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Community and Q&A

Semi-detached vs Detached home

user-1044545 | Posted in Energy Efficiency and Durability on


Can someone educate me on typical heating costs for a semi-detached vs completely detached home? I’m considering two homes and both are about 2000 sq feet. I’ve heard the average in this area in NYC during cold months is about $500/month for detached homes but can’t get a number for the semi-detached. The broker told me it will be 1/2 or 1/3rd of a completely detached home but that seems hard to believe

Does anybody know if having a shared wall saves you that much in electricity costs?


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  1. user-869687 | | #1


    There's no way to answer this question in such general terms. Energy usage depends on many variables including when and how a structure was built, design of the thermal enclosure, details of mechanical equipment installed, type of occupancy and occupant behavior. Sharing walls is one way to reduce heat loss in a cold climate, so an attached house will generally consume less energy than a detached house of the same size with similar build quality, similar mechanical equipment and similar occupant behavior. You would have to quantify that on a case by case basis, and it will depend partly on geometry--the percentage of shared surface area for the heated volume of the house. For example a middle rowhouse unit may have a narrow front elevation and a lot of shared wall surface along the sides, which will save a lot of exterior surface relative to heated volume. An end unit will have less shared surface, and a wider plan would also reduce shared wall surface.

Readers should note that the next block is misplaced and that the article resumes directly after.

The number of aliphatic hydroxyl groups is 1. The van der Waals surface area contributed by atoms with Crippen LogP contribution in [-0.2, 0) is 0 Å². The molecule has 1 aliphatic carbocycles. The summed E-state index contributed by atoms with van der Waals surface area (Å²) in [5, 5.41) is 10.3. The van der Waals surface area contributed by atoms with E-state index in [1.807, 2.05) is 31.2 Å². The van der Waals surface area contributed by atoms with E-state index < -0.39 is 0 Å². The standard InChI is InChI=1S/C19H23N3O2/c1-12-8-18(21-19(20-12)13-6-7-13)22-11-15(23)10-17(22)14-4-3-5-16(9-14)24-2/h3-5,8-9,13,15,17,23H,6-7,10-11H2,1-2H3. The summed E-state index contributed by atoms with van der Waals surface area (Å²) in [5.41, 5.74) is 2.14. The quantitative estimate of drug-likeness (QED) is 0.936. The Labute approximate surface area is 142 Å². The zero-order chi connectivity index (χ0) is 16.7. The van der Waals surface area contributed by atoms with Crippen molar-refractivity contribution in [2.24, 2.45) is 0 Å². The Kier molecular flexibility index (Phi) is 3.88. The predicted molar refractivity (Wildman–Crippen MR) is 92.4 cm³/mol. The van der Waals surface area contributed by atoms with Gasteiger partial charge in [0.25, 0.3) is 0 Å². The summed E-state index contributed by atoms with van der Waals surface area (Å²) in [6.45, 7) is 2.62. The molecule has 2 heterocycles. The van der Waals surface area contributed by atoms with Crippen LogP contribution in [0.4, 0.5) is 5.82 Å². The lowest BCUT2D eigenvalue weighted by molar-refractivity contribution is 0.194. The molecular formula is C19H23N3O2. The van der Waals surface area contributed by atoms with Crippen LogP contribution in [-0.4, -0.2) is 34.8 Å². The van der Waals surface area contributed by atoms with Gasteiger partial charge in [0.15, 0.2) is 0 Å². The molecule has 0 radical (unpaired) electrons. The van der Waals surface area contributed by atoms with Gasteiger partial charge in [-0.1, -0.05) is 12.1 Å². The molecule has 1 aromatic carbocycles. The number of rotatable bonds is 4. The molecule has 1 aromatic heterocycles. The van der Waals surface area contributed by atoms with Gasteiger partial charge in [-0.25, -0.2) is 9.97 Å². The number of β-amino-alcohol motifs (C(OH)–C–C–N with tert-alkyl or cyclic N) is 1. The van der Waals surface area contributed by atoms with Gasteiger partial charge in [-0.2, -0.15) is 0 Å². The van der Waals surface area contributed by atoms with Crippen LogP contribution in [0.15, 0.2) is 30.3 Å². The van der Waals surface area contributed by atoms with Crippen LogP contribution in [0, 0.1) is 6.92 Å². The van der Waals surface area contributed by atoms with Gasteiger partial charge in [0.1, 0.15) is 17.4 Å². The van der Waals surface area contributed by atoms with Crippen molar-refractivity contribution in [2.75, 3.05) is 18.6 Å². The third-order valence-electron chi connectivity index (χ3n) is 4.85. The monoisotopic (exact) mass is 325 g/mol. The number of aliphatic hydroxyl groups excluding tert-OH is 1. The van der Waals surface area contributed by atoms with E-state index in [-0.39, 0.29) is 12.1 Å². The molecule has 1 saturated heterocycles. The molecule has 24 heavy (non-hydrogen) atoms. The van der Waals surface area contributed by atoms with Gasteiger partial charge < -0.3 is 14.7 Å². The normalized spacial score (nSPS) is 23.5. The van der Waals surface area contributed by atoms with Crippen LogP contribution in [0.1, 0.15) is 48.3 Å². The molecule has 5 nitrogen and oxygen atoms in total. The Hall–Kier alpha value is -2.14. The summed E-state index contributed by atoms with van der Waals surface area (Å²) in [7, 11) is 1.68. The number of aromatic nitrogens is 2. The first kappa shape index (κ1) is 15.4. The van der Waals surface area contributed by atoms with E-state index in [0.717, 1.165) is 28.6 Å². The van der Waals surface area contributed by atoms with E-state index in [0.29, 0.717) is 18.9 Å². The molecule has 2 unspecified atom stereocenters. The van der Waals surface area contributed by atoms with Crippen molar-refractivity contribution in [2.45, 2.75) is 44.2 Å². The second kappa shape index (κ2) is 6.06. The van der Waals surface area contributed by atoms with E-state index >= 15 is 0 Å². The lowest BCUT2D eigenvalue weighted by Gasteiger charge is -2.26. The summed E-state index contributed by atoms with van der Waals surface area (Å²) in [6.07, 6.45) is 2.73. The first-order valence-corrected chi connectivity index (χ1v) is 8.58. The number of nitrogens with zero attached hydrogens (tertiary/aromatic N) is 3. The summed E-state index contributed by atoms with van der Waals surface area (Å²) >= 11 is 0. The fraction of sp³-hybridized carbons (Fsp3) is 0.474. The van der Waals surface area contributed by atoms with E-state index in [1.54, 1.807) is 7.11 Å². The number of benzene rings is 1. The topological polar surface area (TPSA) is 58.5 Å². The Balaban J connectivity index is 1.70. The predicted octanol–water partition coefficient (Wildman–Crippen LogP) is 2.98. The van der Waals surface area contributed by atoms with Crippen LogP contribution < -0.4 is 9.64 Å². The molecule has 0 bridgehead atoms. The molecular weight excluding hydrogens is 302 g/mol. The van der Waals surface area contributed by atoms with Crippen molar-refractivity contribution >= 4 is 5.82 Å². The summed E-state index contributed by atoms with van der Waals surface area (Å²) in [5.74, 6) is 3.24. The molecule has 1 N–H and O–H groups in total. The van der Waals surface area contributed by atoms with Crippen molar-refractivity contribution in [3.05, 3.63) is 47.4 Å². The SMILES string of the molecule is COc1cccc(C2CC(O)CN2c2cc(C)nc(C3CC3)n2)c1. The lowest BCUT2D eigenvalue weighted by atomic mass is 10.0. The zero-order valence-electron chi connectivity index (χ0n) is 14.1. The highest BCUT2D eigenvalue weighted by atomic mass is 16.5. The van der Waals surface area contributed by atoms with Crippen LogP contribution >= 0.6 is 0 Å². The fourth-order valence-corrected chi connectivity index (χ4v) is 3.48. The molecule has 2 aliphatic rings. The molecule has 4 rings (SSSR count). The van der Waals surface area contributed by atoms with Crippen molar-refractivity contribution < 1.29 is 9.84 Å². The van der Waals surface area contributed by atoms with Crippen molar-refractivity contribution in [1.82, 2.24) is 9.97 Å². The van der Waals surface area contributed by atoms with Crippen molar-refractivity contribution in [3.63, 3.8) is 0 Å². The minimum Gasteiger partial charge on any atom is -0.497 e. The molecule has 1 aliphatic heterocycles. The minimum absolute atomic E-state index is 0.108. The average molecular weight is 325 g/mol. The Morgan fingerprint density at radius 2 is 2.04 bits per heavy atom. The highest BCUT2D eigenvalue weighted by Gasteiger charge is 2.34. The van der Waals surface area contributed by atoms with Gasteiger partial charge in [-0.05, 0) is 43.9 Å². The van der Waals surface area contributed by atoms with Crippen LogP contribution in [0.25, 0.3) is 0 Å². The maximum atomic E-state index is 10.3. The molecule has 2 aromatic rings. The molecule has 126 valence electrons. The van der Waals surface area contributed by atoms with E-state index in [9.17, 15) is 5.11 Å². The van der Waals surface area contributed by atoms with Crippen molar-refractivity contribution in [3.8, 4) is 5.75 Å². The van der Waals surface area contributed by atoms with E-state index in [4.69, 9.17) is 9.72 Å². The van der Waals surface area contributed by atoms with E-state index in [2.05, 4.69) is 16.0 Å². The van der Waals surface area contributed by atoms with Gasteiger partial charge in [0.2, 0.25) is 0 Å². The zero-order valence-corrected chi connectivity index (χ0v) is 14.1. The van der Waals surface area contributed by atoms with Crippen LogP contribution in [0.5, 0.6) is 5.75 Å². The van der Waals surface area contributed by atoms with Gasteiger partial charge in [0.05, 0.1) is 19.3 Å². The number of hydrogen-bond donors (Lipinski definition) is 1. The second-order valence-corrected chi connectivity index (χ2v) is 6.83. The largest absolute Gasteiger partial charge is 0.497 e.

2. GBA Editor
    Martin Holladay | | #2

    Ditto to what T.J. Elder said.

    Also: you asked about your monthly electric bill. Clearly, your heating costs are only related to your electric bill if you heat with electricity.

  3. jklingel | | #3

    Sam: To elaborate on what was indicated above, heat loss is a simple and linear math equation. Assume that two buildings are similarly insulated and one has twice the surface area exposed to the cold as the other: the larger one will lose twice as much heat as the smaller one. If one has 50% more exposed area, it will lose 50% more heat. Assume there are two houses of the same size, same place, and one has twice the insulation (same kind) as the other: the better insulated one will lose half the heat of the other. There are important details in the mix that I ignored for simplicity, but that is a good generality.

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